A recent survey published by Merrill Lynch’s Private Banking and Investment Group uncovered alarming statistics with regard to the universal goal of sustainability. “The Meaning of Sustaining Wealth” was a survey that included 171 participants, meant to gain insight into the desire to sustain wealth and the plans through which individuals intended to do so.
The wealthiest participants of the study had assets valued over $10 million, 63% of whom viewed sustainability from a multigenerational perspective. By that we mean that those individuals intended for their wealth to last for several generations. Participants who were age 55 or younger didn’t appear to have asset sustainability timelines that were quite as long; 58% of them aimed to support themselves and their children through their lifetime.
What is Asset Sustainability?
It’s important to consider just how someone defines sustainability as it pertains to their wealth and assets. The study found that many participants thought about sustainability in terms of particular goals, such as helping their kids with down payments on their first homes, or putting their grandchildren through college. In order to plan your personal finances and maintain your family’s wealth, defining sustainability is an absolute must. There’s a pretty significant difference between allowing your children to stay home for a few years after college and supporting them as they kick start their careers and putting away enough to put 10 hypothetical grandkids through medical school.
The way that you define asset sustainability will also determine how much money you can safely spend every year without whittling it all away. According to the study, despite the fact that most people were in agreement that they definitely wanted to sustain their families’ wealth, very few had realistic expectations for how to make that happen.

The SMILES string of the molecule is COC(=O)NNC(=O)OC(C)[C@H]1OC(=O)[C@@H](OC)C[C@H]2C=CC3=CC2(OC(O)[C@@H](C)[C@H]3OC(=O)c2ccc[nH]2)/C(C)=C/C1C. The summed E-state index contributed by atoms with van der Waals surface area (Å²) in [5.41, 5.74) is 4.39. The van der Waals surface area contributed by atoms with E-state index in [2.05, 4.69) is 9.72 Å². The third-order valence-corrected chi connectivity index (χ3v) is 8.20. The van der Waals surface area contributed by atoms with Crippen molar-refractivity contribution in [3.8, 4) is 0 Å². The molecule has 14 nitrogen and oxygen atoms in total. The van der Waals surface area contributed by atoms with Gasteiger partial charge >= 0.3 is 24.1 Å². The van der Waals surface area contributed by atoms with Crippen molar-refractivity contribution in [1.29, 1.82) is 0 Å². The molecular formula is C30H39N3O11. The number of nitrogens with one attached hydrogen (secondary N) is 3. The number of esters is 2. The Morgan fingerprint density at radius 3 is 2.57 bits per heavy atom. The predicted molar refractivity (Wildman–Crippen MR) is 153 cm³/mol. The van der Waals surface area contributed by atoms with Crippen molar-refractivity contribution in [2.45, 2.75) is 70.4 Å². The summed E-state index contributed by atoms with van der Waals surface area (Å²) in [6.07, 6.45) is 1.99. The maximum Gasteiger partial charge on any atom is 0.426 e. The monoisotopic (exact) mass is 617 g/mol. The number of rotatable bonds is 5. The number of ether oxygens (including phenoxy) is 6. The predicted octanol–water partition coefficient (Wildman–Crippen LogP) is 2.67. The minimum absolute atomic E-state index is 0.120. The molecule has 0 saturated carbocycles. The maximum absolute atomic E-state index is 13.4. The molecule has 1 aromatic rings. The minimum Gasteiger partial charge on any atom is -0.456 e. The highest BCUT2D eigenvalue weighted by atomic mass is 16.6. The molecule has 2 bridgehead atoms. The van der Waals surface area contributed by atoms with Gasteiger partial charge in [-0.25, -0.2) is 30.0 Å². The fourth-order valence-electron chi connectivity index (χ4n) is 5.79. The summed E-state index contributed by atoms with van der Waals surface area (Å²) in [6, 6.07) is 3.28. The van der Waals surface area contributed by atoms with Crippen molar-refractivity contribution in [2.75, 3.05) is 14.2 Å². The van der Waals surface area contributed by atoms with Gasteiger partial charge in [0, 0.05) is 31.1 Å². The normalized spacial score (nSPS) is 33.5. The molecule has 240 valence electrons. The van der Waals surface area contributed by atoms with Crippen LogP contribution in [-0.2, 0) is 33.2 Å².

What is a Realistic Distribution Rate?
If you wanted your investment portfolio to last indefinitely, what’s the maximum rate at which you could take distributions? Forty percent of survey participants were under the impression that a distribution rate of 6% or higher could sustain their portfolios. Another 20% didn’t even give an answer, because they had no idea and couldn’t even give an estimated response.
The reality is that the distribution rate of an investment portfolio often needs to be kept between just 2 to 3% in order to be sustained indefinitely. An alarming 16% of participants gave that answer. Two graphs from the survey illustrate what would happen with both a fixed dollar amount that grows with inflation and a fixed percentage of assets from 1963 to 2013 with distribution rates of 3, 5, 8, and 10%.
Fixed Dollar Amount
In the case of a fixed dollar amount that grows with inflation, with a distribution rate of 10%, $10 million would dwindle to nothing in just 11 years. At an 8% distribution rate, you’d bottom out by 1977, and at a 5% distribution rate you’d go broke by 1985. However, if you kept your distribution rate at 3%, in 2013 you’d still have $10 million, because what you’re taking from the money that’s accruing would even out with the rate of inflation.
In the case of a fixed percentage of assets, your money wouldn’t be reduced as drastically over the same time, but it would be a tremendous reduction nonetheless. If you start with $10 million in 1963, with a distribution rate of 10% you’d be left with $0.4 million in 2003. By 2013, you’d have $1 million left at a distribution rate of 8% and $5 million remaining at a distribution rate of 5%. However, by the same year at a distribution rate of 3% you’d have gained $3 million for a total of $13 million!
As always, if you have financial planning or tax-related questions, the tax professionals at DeFreitas and Minsky LLP are here to help! Give us a call at (516) 746-6322 today!